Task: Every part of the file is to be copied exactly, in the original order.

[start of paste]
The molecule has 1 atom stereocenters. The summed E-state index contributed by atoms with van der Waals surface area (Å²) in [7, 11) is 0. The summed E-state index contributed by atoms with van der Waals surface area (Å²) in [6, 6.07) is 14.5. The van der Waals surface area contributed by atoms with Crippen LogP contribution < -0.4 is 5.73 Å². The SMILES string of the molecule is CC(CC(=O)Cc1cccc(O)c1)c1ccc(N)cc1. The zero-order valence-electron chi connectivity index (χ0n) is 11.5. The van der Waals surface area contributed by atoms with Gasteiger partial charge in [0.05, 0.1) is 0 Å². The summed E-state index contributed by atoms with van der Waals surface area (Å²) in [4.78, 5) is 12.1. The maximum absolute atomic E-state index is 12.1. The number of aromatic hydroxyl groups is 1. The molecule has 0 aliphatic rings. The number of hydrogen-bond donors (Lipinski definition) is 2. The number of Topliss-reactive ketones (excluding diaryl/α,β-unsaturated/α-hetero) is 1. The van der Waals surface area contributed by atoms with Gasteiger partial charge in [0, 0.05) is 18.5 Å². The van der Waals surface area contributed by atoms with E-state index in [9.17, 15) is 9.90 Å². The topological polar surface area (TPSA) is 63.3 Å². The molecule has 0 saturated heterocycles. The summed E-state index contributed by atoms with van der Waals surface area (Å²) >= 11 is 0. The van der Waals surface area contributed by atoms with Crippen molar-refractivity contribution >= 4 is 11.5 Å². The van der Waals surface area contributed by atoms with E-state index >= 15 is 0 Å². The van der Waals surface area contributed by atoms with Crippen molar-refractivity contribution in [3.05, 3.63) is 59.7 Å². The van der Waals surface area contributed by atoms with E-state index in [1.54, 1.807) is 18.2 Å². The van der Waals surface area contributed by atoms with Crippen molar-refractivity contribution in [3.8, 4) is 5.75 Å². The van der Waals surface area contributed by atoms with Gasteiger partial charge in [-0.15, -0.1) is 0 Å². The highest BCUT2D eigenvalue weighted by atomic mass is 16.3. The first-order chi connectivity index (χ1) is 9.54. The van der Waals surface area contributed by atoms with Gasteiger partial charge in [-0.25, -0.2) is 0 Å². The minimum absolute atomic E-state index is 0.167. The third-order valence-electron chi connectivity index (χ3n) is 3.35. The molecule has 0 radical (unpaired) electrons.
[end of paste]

The molecule has 1 atom stereocenters. The summed E-state index contributed by atoms with van der Waals surface area (Å²) in [7, 11) is 0. The summed E-state index contributed by atoms with van der Waals surface area (Å²) in [6, 6.07) is 14.5. The van der Waals surface area contributed by atoms with Crippen LogP contribution < -0.4 is 5.73 Å². The SMILES string of the molecule is CC(CC(=O)Cc1cccc(O)c1)c1ccc(N)cc1. The zero-order valence-electron chi connectivity index (χ0n) is 11.5. The van der Waals surface area contributed by atoms with Gasteiger partial charge in [0.05, 0.1) is 0 Å². The summed E-state index contributed by atoms with van der Waals surface area (Å²) in [4.78, 5) is 12.1. The maximum absolute atomic E-state index is 12.1. The number of aromatic hydroxyl groups is 1. The molecule has 0 aliphatic rings. The number of hydrogen-bond donors (Lipinski definition) is 2. The number of Topliss-reactive ketones (excluding diaryl/α,β-unsaturated/α-hetero) is 1. The van der Waals surface area contributed by atoms with Gasteiger partial charge in [0, 0.05) is 18.5 Å². The van der Waals surface area contributed by atoms with E-state index in [9.17, 15) is 9.90 Å². The topological polar surface area (TPSA) is 63.3 Å². The molecule has 0 saturated heterocycles. The summed E-state index contributed by atoms with van der Waals surface area (Å²) >= 11 is 0. The van der Waals surface area contributed by atoms with Crippen molar-refractivity contribution >= 4 is 11.5 Å². The van der Waals surface area contributed by atoms with E-state index >= 15 is 0 Å². The van der Waals surface area contributed by atoms with Crippen molar-refractivity contribution in [3.05, 3.63) is 59.7 Å². The van der Waals surface area contributed by atoms with E-state index in [1.54, 1.807) is 18.2 Å². The van der Waals surface area contributed by atoms with Crippen molar-refractivity contribution in [3.8, 4) is 5.75 Å². The van der Waals surface area contributed by atoms with Gasteiger partial charge in [-0.15, -0.1) is 0 Å². The highest BCUT2D eigenvalue weighted by atomic mass is 16.3. The first-order chi connectivity index (χ1) is 9.54. The van der Waals surface area contributed by atoms with Gasteiger partial charge in [-0.25, -0.2) is 0 Å². The minimum absolute atomic E-state index is 0.167. The third-order valence-electron chi connectivity index (χ3n) is 3.35. The molecule has 0 radical (unpaired) electrons.